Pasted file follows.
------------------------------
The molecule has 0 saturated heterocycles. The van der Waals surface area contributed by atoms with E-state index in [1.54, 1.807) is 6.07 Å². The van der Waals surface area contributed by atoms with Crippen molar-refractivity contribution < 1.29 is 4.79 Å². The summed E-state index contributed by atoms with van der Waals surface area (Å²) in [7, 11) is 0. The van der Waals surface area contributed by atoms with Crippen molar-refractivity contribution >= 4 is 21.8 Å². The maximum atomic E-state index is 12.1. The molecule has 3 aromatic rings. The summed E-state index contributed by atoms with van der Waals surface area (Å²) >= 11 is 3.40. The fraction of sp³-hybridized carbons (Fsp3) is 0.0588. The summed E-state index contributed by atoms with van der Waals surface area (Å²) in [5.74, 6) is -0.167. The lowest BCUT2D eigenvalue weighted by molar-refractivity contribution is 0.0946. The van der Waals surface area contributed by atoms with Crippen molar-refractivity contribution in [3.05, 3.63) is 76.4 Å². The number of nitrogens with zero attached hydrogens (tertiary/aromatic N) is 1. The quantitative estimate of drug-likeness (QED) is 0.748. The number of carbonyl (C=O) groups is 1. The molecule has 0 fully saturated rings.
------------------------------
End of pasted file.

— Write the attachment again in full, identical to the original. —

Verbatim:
The molecule has 0 saturated heterocycles. The van der Waals surface area contributed by atoms with E-state index in [1.54, 1.807) is 6.07 Å². The van der Waals surface area contributed by atoms with Crippen molar-refractivity contribution < 1.29 is 4.79 Å². The summed E-state index contributed by atoms with van der Waals surface area (Å²) in [7, 11) is 0. The van der Waals surface area contributed by atoms with Crippen molar-refractivity contribution >= 4 is 21.8 Å². The maximum atomic E-state index is 12.1. The molecule has 3 aromatic rings. The summed E-state index contributed by atoms with van der Waals surface area (Å²) >= 11 is 3.40. The fraction of sp³-hybridized carbons (Fsp3) is 0.0588. The summed E-state index contributed by atoms with van der Waals surface area (Å²) in [5.74, 6) is -0.167. The lowest BCUT2D eigenvalue weighted by molar-refractivity contribution is 0.0946. The van der Waals surface area contributed by atoms with Crippen molar-refractivity contribution in [3.05, 3.63) is 76.4 Å². The number of nitrogens with zero attached hydrogens (tertiary/aromatic N) is 1. The quantitative estimate of drug-likeness (QED) is 0.748. The number of carbonyl (C=O) groups is 1. The molecule has 0 fully saturated rings.